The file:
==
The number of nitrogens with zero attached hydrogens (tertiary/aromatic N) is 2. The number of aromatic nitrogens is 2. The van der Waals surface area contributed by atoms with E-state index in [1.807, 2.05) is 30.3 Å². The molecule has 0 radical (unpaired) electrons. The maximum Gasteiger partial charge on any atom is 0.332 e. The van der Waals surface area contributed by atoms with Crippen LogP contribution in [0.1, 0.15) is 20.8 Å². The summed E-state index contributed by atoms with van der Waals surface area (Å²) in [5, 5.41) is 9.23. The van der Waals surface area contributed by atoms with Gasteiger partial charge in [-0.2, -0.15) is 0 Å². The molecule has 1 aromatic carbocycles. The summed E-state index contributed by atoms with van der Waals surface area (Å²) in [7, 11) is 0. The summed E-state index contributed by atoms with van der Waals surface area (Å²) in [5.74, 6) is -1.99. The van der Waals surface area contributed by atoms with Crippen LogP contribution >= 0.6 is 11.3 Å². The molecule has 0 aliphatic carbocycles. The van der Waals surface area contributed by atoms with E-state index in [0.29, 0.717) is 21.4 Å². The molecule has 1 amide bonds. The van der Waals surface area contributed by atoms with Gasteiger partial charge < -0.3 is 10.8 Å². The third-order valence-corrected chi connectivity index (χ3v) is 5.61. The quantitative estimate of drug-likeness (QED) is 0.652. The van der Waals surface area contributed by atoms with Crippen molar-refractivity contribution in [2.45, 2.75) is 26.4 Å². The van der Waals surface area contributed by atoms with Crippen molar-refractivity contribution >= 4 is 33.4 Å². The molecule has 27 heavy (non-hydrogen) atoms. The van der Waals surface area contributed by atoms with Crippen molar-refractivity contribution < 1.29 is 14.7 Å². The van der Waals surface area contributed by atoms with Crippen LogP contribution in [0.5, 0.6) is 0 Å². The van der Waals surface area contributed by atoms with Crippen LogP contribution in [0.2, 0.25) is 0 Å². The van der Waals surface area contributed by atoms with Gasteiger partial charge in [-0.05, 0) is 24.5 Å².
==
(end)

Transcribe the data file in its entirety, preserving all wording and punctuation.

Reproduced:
The number of nitrogens with zero attached hydrogens (tertiary/aromatic N) is 2. The number of aromatic nitrogens is 2. The van der Waals surface area contributed by atoms with E-state index in [1.807, 2.05) is 30.3 Å². The molecule has 0 radical (unpaired) electrons. The maximum Gasteiger partial charge on any atom is 0.332 e. The van der Waals surface area contributed by atoms with Crippen LogP contribution in [0.1, 0.15) is 20.8 Å². The summed E-state index contributed by atoms with van der Waals surface area (Å²) in [5, 5.41) is 9.23. The van der Waals surface area contributed by atoms with Gasteiger partial charge in [-0.2, -0.15) is 0 Å². The molecule has 1 aromatic carbocycles. The summed E-state index contributed by atoms with van der Waals surface area (Å²) in [7, 11) is 0. The summed E-state index contributed by atoms with van der Waals surface area (Å²) in [5.74, 6) is -1.99. The van der Waals surface area contributed by atoms with Crippen LogP contribution >= 0.6 is 11.3 Å². The molecule has 0 aliphatic carbocycles. The van der Waals surface area contributed by atoms with E-state index in [0.29, 0.717) is 21.4 Å². The molecule has 1 amide bonds. The van der Waals surface area contributed by atoms with Gasteiger partial charge < -0.3 is 10.8 Å². The third-order valence-corrected chi connectivity index (χ3v) is 5.61. The quantitative estimate of drug-likeness (QED) is 0.652. The van der Waals surface area contributed by atoms with Crippen molar-refractivity contribution in [2.45, 2.75) is 26.4 Å². The van der Waals surface area contributed by atoms with Crippen molar-refractivity contribution >= 4 is 33.4 Å². The molecule has 27 heavy (non-hydrogen) atoms. The van der Waals surface area contributed by atoms with Crippen molar-refractivity contribution < 1.29 is 14.7 Å². The van der Waals surface area contributed by atoms with Crippen LogP contribution in [0.5, 0.6) is 0 Å². The van der Waals surface area contributed by atoms with Crippen LogP contribution in [0.2, 0.25) is 0 Å². The van der Waals surface area contributed by atoms with Gasteiger partial charge in [-0.05, 0) is 24.5 Å².